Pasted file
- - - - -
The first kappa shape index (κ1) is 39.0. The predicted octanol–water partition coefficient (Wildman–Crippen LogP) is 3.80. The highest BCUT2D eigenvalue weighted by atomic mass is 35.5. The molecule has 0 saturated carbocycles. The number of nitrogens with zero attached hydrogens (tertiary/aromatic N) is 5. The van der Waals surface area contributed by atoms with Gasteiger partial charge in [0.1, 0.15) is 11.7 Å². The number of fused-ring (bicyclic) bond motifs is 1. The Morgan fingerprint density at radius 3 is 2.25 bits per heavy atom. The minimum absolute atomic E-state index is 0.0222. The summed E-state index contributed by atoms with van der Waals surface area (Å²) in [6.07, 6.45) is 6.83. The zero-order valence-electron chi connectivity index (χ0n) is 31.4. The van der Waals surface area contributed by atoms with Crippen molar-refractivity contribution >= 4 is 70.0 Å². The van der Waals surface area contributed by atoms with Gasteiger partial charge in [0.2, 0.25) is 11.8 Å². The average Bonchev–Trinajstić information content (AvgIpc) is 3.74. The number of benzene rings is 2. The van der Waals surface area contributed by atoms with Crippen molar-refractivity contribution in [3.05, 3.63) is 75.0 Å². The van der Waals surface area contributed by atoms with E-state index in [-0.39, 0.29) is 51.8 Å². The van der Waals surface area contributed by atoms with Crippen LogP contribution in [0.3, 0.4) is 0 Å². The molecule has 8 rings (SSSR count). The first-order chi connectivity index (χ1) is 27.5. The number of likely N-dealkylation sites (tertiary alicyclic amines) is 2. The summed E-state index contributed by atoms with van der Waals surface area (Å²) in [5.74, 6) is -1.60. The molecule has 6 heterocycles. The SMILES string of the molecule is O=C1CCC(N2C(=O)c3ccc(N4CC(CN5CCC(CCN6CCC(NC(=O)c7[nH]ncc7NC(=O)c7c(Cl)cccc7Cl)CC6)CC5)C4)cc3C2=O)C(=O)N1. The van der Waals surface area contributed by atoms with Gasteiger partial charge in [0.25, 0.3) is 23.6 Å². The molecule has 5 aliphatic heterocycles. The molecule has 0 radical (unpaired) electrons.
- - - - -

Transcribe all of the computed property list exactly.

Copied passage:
The first kappa shape index (κ1) is 39.0. The predicted octanol–water partition coefficient (Wildman–Crippen LogP) is 3.80. The highest BCUT2D eigenvalue weighted by atomic mass is 35.5. The molecule has 0 saturated carbocycles. The number of nitrogens with zero attached hydrogens (tertiary/aromatic N) is 5. The van der Waals surface area contributed by atoms with Gasteiger partial charge in [0.1, 0.15) is 11.7 Å². The number of fused-ring (bicyclic) bond motifs is 1. The Morgan fingerprint density at radius 3 is 2.25 bits per heavy atom. The minimum absolute atomic E-state index is 0.0222. The summed E-state index contributed by atoms with van der Waals surface area (Å²) in [6.07, 6.45) is 6.83. The zero-order valence-electron chi connectivity index (χ0n) is 31.4. The van der Waals surface area contributed by atoms with Crippen molar-refractivity contribution >= 4 is 70.0 Å². The van der Waals surface area contributed by atoms with Gasteiger partial charge in [0.2, 0.25) is 11.8 Å². The average Bonchev–Trinajstić information content (AvgIpc) is 3.74. The number of benzene rings is 2. The van der Waals surface area contributed by atoms with Crippen molar-refractivity contribution in [3.05, 3.63) is 75.0 Å². The van der Waals surface area contributed by atoms with E-state index in [-0.39, 0.29) is 51.8 Å². The van der Waals surface area contributed by atoms with Crippen LogP contribution in [0.3, 0.4) is 0 Å². The molecule has 8 rings (SSSR count). The first-order chi connectivity index (χ1) is 27.5. The number of likely N-dealkylation sites (tertiary alicyclic amines) is 2. The summed E-state index contributed by atoms with van der Waals surface area (Å²) in [5.74, 6) is -1.60. The molecule has 6 heterocycles. The SMILES string of the molecule is O=C1CCC(N2C(=O)c3ccc(N4CC(CN5CCC(CCN6CCC(NC(=O)c7[nH]ncc7NC(=O)c7c(Cl)cccc7Cl)CC6)CC5)C4)cc3C2=O)C(=O)N1. The van der Waals surface area contributed by atoms with Gasteiger partial charge in [0.25, 0.3) is 23.6 Å². The molecule has 5 aliphatic heterocycles. The molecule has 0 radical (unpaired) electrons.